On my Pi I am using cron to run a shell script, which in turn runs a python script on startup using the @reboot flag. This python script sets up a GPIO pin to listen for a button push, and for some reason about 2/3 of the time (but not all the time) I get a RuntimeError: Failed to add edge detection. This has never happened to me when running the script in the terminal, only on reboot.

Here's my crontab entry:

@reboot sh /home/pi/Desktop/startup.sh

The startup.sh script:


python3 /home/pi/Desktop/hdrShooter.py

Within hdrShooter.py there is a lot going on, but here is the line that crashes:

GPIO.add_event_detect(17, GPIO.RISING, callback=self.on_button_press)
  • It is futile trying to run a GUI script on startup because it runs before the GUI exists. There are hundreds of similar questions on this site.
    – Milliways
    Nov 18 '21 at 21:00
  • @Milliways Doesn't need to be a GUI script. I also tried not running it via lxterminal, same result.
    – Spencer
    Nov 18 '21 at 21:46
  • You have changed the Question - which ORIGINALLY used lxterminal
    – Milliways
    Nov 18 '21 at 22:35
  • @Milliways I removed that to prevent potential confusion. My question is not how to run a terminal at startup, but rather how to fix the GPIO RuntimeError, which I don't think is related. As mentioned it failed both ways.
    – Spencer
    Nov 18 '21 at 22:46

This is a brief answer; I won't try to address potential issues in Python, but I will make one suggestion wrt your cron job running @reboot.

Many of the cron issues reported here have to do with the fact that cron does not monitor availability of resources prior to running an @reboot job. In other words, the system (or specifically systemd in most modern Linux distros) starts cron before it starts a service/daemon that may be needed. When this happens, cron simply cannot deal with it, and throws an error that can be misleading.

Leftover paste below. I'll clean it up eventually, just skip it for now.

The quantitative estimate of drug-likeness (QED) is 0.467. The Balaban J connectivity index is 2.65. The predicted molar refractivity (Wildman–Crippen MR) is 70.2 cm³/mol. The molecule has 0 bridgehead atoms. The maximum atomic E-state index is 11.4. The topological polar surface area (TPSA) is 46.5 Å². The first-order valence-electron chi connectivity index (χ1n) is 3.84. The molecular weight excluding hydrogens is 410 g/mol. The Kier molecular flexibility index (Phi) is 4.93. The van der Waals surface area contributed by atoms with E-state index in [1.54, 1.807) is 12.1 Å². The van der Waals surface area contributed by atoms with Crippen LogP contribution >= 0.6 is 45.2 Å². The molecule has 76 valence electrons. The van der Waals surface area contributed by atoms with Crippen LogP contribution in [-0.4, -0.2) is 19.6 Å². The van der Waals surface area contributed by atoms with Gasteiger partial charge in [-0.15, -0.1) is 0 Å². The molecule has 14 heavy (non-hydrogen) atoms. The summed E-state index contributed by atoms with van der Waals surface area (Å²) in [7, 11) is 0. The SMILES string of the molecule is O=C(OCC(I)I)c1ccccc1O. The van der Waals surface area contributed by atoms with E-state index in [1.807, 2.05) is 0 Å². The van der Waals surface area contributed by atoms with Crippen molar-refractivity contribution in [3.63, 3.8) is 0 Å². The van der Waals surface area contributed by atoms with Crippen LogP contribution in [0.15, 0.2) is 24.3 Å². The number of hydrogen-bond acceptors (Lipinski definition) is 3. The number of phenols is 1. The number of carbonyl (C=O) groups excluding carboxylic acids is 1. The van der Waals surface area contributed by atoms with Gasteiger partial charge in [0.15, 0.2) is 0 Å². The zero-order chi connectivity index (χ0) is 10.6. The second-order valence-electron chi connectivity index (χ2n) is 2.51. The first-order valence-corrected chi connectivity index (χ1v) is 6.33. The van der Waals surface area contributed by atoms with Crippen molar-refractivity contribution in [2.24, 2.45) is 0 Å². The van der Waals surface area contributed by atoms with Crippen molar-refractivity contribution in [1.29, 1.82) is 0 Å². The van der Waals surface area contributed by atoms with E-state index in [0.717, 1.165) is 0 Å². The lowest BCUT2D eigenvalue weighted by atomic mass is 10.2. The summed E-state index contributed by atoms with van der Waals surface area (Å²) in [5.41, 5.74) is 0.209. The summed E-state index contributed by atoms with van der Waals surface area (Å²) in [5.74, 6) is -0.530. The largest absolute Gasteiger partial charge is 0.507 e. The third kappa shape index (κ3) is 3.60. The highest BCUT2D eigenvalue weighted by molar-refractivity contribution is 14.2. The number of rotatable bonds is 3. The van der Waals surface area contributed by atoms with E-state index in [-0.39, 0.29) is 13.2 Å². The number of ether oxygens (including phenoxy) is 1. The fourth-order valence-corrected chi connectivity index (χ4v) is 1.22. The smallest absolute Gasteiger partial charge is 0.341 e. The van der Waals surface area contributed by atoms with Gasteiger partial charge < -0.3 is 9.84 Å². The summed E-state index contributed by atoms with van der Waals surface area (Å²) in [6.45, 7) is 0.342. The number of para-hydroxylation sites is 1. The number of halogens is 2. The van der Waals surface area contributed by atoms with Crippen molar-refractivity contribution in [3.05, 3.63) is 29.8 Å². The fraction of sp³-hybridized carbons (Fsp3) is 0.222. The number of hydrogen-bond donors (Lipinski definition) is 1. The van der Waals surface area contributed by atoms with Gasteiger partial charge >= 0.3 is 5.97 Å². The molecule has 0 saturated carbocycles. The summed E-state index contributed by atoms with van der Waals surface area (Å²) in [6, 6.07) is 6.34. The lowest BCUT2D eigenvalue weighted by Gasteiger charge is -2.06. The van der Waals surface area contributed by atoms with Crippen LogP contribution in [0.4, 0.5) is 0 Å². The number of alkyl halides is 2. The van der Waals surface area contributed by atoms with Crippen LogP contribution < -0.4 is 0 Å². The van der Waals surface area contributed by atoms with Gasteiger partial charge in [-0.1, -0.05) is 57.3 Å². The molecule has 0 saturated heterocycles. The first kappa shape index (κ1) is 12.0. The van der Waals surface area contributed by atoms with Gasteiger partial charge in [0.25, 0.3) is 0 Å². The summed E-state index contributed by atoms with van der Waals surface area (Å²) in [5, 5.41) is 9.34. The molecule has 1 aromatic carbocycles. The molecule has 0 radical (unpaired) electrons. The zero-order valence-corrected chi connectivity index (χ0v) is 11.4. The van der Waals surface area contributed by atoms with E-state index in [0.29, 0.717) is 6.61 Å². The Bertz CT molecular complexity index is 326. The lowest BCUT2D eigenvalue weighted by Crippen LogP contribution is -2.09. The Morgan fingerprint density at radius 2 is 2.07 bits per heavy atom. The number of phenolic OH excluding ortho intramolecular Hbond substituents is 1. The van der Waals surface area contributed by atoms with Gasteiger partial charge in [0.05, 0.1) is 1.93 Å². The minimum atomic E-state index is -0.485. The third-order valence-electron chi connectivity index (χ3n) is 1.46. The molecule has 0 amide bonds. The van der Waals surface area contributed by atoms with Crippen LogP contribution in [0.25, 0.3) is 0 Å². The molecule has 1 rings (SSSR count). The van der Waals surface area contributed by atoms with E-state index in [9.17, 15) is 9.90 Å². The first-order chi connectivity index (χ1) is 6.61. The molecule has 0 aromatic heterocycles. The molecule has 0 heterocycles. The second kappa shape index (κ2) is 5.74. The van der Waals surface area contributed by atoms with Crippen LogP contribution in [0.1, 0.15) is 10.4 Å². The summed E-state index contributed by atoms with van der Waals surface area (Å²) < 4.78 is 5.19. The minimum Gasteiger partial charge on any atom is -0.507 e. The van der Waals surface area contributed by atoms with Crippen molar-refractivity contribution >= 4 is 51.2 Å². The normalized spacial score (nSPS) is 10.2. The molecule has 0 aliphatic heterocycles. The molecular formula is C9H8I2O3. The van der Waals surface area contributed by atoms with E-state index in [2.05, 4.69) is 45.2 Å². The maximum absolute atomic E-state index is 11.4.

A solution that often helps (but not always) is to run the sleep command before starting the job you want to run. In your case, the crontab entry would be this:

@reboot sleep 15; sh /home/pi/Desktop/startup.sh  

15 means 15 seconds; you may want to try a few different values...

Finally, it's sometimes useful to redirect the stderr output from a script to a file to aid in trouble shooting:

@reboot sleep 15; sh /home/pi/Desktop/startup.sh 2> /home/pi/Desktop/stderr.txt 
  • Thanks Seamus, this is helpful. I was manually writing the traceback to a txt file in python, but didn't realize you can do that from the shell script. I hate the idea of sleeping for a somewhat arbitrary number of seconds, is there a way to know what service is handling the GPIOs and waiting for that to start? Or is there a better option than cron? I tried rc.local, but that seemed like a generally worse idea...
    – Spencer
    Nov 18 '21 at 23:11
  • If nothing else I guess I could try/except python to just keep trying to setup the GPIO callback for a few seconds...
    – Spencer
    Nov 18 '21 at 23:15
  • @Spencer: You may not want to use it as a permanent solution, but you should try it to verify that it resolves the issue - that is to say, is the issue created by resource availability/timing? Why don't you resolve your initial question first, and then we can move on to discuss alternatives?
    – Seamus
    Nov 18 '21 at 23:16

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